flwyd: (daemon tux hexley)
Shadow Boxing Day is February 3rd; the day after Groundhog Day. It's a holiday dedicated to getting shit done that you've been putting off for a while.

Although Shadow Boxing Day was also Super Bowl Sunday this year, I don't have TV reception at my house, so I had the whole day to spend setting up a virtual private server with not one but two hosting companies.

For the non-sysadmins out there, a virtual private server is a way to run an operating system so that it looks like you're the only one using the computer, but actually there are several other OSes on that particular piece of hardware. When you're running a data center and selling access, this is both cheaper and simpler for maintenance than maintaining a 1:1 OS to machine correspondence.

My personal domain and several for members of my family have been hosted on a server owned by a friend of mine for several years. It's been nice and reliable (1636 days uptime), but it's old enough that the software upgrade repository has gone away. /proc/cpuinfo also informs me that it's a Pentium III, the name of which brings back memories of gamers and IRC and AIM and other things from my late college years.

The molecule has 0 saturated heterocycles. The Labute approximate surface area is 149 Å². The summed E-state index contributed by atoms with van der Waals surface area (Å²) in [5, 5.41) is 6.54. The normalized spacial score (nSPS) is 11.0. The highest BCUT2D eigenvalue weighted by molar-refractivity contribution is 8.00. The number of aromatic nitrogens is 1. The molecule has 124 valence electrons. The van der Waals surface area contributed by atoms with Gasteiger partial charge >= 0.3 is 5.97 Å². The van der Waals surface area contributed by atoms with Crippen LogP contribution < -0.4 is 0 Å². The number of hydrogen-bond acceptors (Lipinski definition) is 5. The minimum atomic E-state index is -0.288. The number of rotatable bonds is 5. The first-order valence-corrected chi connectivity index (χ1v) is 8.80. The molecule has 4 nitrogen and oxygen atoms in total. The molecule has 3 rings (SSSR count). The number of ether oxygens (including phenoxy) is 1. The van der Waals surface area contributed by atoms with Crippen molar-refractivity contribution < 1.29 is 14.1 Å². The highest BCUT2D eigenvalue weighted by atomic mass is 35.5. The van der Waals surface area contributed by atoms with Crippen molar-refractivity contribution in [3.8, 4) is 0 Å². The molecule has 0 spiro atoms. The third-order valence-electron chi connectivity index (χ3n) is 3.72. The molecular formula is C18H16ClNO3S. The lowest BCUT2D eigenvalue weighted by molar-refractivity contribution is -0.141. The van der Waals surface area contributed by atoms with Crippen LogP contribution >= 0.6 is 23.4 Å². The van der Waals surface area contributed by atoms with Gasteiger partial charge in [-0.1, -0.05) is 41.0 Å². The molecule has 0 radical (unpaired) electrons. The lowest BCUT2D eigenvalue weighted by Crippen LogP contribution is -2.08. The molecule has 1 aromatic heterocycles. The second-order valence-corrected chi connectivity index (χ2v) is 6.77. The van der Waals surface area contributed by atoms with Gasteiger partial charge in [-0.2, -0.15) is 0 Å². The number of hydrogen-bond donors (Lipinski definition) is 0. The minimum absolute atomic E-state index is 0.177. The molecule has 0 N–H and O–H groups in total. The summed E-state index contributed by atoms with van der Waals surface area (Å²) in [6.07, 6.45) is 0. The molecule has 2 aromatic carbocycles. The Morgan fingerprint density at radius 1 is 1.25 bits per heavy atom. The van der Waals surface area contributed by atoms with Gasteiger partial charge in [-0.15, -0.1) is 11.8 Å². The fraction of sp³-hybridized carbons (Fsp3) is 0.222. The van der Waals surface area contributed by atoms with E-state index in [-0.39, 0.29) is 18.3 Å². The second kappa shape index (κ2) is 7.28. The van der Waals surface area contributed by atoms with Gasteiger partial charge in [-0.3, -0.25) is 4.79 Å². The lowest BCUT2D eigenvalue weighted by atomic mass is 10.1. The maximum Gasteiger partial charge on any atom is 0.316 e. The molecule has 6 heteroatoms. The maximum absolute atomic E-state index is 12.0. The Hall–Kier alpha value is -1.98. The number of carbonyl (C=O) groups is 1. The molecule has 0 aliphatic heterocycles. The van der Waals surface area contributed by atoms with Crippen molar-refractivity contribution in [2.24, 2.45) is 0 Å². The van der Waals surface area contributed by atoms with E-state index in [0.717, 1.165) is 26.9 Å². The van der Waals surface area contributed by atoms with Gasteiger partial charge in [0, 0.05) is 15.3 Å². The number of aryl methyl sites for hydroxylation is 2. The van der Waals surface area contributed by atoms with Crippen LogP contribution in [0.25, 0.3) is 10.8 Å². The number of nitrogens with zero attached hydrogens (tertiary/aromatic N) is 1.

So I did some research on VPS packages. It looked like DreamHost had the best deal for what I needed because they included "unlimited" disk space while other offerings scale disk with other resources I don't need as much of. After reading lots of FAQ material, I created an account and started setting up the server when I discovered that DreamHost's account management is kind of painful. First, for FTP reasons I think, every account on your server must have a globally (within DreamHost) unique user ID. tstone was, of course, taken, and while I was able to get flwyd, I wasn't relishing the thought of having to remember to type a username every time I sshed in. More annoying, though, was that their account creation tool seems to require that users with sudo access and users with a website must be disjoint sets. While this makes sense if you're playing sysadmin for fun, it turns out to be really painful if you need to switch accounts every time you need to install a Ruby gem or edit an HTTP config file.